Seven Reasons Why Burning Man is now at the Tipping Point

Is Burning Man fading out or about to hit the mainstream, selling out or growing up? It seems like this is the biggest year yet for debates about the (ir)relevance of the greatest countercultural events of our times. So I thought I’d continue to chime in with a little list.

I remember in the 1990s being fascinated with a field of science called “Catastrophe Theory” that often got lumped in with the (then) emerging science of Chaos and Complexity Theory . Malcolm Gladwell later used and popularized a lot of this material to write the monster bestseller The Tipping Point, but the basic idea was that at a certain point you would see a rare phenomenon become dramatically more common. In sociological terms, the tipping point is when a trend, belief, or practice moves from a small, underground, subcultural types of phenomenon to the mainstream. The idea of a tipping point is of course very interesting to marketers, who all want to take little brands and businesses and make them universally accepted. Word of mouth marketing is based on this idea of targeting influential or influencers and then riding the wave to mass acceptance.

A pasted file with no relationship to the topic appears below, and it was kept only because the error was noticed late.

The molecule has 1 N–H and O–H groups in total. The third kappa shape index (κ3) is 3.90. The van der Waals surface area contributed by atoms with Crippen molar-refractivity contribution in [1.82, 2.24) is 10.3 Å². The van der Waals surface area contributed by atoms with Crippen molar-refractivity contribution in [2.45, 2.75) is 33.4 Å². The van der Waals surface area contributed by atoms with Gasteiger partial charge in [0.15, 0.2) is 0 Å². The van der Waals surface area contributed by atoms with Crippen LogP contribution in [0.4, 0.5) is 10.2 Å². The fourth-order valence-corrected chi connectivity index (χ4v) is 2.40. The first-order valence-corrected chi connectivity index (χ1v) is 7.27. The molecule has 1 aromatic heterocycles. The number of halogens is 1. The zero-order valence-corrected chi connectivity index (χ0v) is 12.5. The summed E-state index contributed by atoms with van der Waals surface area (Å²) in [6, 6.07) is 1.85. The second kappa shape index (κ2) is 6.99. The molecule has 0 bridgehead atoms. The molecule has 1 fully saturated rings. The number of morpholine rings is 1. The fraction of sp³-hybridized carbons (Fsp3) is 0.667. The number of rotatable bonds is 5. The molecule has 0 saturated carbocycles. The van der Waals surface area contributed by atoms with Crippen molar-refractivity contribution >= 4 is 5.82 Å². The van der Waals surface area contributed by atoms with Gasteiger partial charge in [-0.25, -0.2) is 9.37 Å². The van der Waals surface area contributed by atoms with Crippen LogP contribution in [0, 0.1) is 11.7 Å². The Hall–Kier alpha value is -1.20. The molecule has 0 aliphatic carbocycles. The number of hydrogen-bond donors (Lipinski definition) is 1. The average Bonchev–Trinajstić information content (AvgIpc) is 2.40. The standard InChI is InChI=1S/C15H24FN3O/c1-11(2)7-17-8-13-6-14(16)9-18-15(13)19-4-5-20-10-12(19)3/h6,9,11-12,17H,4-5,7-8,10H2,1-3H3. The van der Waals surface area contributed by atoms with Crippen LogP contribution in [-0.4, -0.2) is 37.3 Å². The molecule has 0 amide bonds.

With a lot of naysayers decrying that Burning Man has finally, truly, really-really jumped the shark this year, I’m going to go contrarian. This year might mark the biggest transition yet between Burning Man as an one-week long event, and Burning Man as a Utopian Social Project, as a cresting manifestation of a Social Movement or, even better, a New Social Movement in itself.

Here are the Reasons I think Burning Man is at the tipping point, heading for mainstream infiltration, and ready for prime time.

#1. Solid Ideology: 10 Principles. Forget memes, they are determinist and inflexible. Ideologies have always been the way to go: complex, compact, portable, contagious, and complete; ideologies are promiscuous and intermarry, but stay loyal to their bloodlines. Burning Man has a polished and solid ideology developed from a range of intellectual locales such as Situationism and Surrealism but branching it with different New Left Movements. Check it out. Ten internally consistent countercultural commandments “principles that guide our regional communities” but that were developed in the Black Rock desert crucible as if it were some sort of social R&D lab: Radical Inclusion, Gifting, Decommodification, Radical Self-Reliance, Radical Self-Expression, Communal Effort, Civic Responsibility, Leaving No Trace, Participation, and Immediacy. These are values to guide behavioral change on the individual, small group, and communal level. From a social movement perspective, that’s a key ingredient.